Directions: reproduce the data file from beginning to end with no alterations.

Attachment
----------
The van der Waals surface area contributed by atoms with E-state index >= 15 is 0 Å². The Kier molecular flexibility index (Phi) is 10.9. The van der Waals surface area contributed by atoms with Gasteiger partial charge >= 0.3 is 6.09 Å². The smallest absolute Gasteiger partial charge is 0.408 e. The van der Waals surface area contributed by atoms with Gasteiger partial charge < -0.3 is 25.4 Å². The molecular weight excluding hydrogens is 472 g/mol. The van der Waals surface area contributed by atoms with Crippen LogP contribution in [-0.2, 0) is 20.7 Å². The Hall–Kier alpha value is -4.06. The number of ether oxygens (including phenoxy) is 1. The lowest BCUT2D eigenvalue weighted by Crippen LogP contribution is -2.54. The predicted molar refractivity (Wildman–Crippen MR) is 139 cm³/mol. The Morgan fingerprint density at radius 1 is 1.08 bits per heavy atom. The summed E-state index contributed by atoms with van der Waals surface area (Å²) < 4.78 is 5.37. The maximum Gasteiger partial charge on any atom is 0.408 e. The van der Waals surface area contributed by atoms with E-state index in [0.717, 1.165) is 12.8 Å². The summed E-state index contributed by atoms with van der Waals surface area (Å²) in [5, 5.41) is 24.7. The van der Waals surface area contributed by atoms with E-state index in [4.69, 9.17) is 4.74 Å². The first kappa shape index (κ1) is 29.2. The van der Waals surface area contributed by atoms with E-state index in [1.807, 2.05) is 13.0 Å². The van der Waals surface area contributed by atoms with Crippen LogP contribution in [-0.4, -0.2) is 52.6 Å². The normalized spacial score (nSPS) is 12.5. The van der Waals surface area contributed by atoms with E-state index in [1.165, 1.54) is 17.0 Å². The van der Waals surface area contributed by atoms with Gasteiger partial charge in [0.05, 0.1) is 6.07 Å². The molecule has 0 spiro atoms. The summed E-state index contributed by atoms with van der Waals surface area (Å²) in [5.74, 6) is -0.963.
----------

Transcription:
The van der Waals surface area contributed by atoms with E-state index >= 15 is 0 Å². The Kier molecular flexibility index (Phi) is 10.9. The van der Waals surface area contributed by atoms with Gasteiger partial charge >= 0.3 is 6.09 Å². The smallest absolute Gasteiger partial charge is 0.408 e. The van der Waals surface area contributed by atoms with Gasteiger partial charge < -0.3 is 25.4 Å². The molecular weight excluding hydrogens is 472 g/mol. The van der Waals surface area contributed by atoms with Crippen LogP contribution in [-0.2, 0) is 20.7 Å². The Hall–Kier alpha value is -4.06. The number of ether oxygens (including phenoxy) is 1. The lowest BCUT2D eigenvalue weighted by Crippen LogP contribution is -2.54. The predicted molar refractivity (Wildman–Crippen MR) is 139 cm³/mol. The Morgan fingerprint density at radius 1 is 1.08 bits per heavy atom. The summed E-state index contributed by atoms with van der Waals surface area (Å²) < 4.78 is 5.37. The maximum Gasteiger partial charge on any atom is 0.408 e. The van der Waals surface area contributed by atoms with E-state index in [0.717, 1.165) is 12.8 Å². The summed E-state index contributed by atoms with van der Waals surface area (Å²) in [5, 5.41) is 24.7. The van der Waals surface area contributed by atoms with E-state index in [4.69, 9.17) is 4.74 Å². The first kappa shape index (κ1) is 29.2. The van der Waals surface area contributed by atoms with E-state index in [1.807, 2.05) is 13.0 Å². The van der Waals surface area contributed by atoms with Crippen LogP contribution in [-0.4, -0.2) is 52.6 Å². The normalized spacial score (nSPS) is 12.5. The van der Waals surface area contributed by atoms with E-state index in [1.165, 1.54) is 17.0 Å². The van der Waals surface area contributed by atoms with Gasteiger partial charge in [0.05, 0.1) is 6.07 Å². The molecule has 0 spiro atoms. The summed E-state index contributed by atoms with van der Waals surface area (Å²) in [5.74, 6) is -0.963.